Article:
This research paper addresses some of the key military, political, and diplomatic aspects of Australia’s drawdown in Afghanistan, and provides some early indications as to what the post-2014 mission could look like.


Australia first sent troops to conduct operations in Afghanistan in 2001, as part of a multinational response targeting al-Qaeda in response to the 11 September terrorist attacks. Since this time Australia’s contribution has significantly increased, in an effort to prevent Afghanistan becoming a terrorist safe-haven while building the capabilities of Afghanistan’s own security forces. However as the war has continued, Australia and other contributing nations have increasingly focused on the need to transition out of a combat role safely and effectively.

During an April 2013 speech on Australia’s drawdown from Afghanistan, the Defence Minister Stephen Smith cited the ‘mistakes’ associated with the withdrawal by the United States and its allies from the Vietnam War, before reciting the old adage that ‘people may not remember how you arrived, but they certainly remember how you leave’. In making this point, the Minister demonstrated a sense that Australia’s transition in Afghanistan is not simply a logistical exercise, but also of significant strategic importance.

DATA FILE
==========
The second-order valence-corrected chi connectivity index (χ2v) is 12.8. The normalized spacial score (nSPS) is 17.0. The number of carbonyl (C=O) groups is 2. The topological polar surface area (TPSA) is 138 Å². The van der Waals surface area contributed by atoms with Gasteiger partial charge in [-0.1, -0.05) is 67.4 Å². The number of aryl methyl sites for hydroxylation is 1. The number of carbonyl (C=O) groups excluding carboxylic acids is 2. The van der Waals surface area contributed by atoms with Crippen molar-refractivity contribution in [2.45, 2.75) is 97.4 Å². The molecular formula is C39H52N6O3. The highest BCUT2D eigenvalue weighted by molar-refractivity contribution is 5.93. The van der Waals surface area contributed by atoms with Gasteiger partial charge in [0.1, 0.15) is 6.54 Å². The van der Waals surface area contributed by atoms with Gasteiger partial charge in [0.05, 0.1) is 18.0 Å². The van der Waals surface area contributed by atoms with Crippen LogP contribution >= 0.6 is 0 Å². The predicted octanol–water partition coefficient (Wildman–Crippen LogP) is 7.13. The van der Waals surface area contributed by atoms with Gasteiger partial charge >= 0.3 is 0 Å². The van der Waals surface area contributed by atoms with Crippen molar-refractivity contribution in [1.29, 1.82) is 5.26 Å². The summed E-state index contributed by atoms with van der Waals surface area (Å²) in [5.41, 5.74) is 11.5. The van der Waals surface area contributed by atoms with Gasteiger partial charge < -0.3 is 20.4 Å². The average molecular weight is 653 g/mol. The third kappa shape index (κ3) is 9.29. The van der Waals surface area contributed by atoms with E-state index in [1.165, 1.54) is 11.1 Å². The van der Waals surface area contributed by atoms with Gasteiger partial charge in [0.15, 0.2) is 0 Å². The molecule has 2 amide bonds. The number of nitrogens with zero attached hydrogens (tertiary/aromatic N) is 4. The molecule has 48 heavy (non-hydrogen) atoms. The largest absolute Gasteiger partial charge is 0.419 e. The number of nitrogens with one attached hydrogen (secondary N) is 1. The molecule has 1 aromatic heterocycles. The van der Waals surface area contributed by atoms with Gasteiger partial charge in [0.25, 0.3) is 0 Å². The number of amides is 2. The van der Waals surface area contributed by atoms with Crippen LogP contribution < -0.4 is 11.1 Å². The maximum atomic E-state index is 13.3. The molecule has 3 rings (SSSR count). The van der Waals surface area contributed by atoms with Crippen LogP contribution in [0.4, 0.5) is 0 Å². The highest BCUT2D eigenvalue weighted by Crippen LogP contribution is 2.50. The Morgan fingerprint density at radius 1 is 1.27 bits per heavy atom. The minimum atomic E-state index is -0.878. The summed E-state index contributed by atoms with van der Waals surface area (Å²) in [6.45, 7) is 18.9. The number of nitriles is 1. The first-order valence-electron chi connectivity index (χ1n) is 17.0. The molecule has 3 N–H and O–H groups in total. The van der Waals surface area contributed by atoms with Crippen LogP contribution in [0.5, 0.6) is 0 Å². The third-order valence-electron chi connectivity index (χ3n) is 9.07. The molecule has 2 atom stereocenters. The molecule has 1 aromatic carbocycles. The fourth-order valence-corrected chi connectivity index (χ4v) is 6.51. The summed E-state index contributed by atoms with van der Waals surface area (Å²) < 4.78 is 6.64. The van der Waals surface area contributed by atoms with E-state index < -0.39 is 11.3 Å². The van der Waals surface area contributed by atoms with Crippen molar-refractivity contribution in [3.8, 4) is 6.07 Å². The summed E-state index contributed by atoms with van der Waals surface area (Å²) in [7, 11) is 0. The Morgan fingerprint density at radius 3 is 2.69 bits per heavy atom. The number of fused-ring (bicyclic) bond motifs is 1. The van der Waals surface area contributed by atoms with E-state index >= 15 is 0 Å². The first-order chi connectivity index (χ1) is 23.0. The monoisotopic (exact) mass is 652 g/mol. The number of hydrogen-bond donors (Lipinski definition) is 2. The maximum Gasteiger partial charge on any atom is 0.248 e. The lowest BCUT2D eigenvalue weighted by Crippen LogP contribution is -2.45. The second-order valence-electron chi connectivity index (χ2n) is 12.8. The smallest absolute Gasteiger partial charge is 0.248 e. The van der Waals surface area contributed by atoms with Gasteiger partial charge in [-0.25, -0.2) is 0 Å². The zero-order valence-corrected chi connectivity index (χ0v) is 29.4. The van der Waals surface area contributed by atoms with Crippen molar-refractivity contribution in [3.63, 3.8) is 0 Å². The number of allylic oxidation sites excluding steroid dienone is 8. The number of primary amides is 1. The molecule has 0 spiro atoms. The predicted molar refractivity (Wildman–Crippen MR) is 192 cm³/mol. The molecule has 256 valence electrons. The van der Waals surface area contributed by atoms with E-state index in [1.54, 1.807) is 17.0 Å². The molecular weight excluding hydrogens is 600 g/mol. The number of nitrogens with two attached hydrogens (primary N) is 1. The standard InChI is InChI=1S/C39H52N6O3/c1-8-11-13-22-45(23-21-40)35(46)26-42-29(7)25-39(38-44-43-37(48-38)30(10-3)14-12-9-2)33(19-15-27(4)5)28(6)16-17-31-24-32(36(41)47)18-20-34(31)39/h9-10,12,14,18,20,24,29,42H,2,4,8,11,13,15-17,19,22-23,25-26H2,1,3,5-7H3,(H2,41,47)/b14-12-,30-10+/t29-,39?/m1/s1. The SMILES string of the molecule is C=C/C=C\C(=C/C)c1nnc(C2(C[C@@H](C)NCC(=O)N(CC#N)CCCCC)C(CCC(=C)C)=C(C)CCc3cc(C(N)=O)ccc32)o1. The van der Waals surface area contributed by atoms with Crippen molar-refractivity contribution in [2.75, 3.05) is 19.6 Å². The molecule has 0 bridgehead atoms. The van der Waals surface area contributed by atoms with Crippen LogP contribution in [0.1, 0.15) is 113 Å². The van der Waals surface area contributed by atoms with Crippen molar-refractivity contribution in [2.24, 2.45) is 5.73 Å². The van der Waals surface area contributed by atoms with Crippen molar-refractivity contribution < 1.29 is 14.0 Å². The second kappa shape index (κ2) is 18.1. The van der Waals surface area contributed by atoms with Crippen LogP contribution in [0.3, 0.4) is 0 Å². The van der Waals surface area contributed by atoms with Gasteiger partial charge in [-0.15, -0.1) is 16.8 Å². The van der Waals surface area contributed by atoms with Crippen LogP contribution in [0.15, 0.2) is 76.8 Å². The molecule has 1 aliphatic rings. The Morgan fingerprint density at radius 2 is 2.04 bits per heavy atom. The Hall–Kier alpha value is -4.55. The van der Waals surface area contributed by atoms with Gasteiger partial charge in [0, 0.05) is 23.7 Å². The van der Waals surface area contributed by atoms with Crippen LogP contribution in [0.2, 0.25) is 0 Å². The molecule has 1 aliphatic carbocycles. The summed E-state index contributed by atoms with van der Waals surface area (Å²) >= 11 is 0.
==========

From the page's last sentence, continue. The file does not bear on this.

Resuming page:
Since March 2011, the Afghan National Security Forces (ANSF) have systematically taken the lead for security, with the final 91 districts transitioning to Afghan control as of June 2013. However, this evolution has not occurred in a vacuum; it is instead the result of significant negotiation, planning and cooperation between the Afghan Government and the International Security Assistance Force’s (ISAF) contributing nations. This research paper will address some of the key military, political, and diplomatic aspects of Australia’s and the wider ISAF drawdown, and provide some early indications as to what Australia’s post-2014 mission in Afghanistan could look like.

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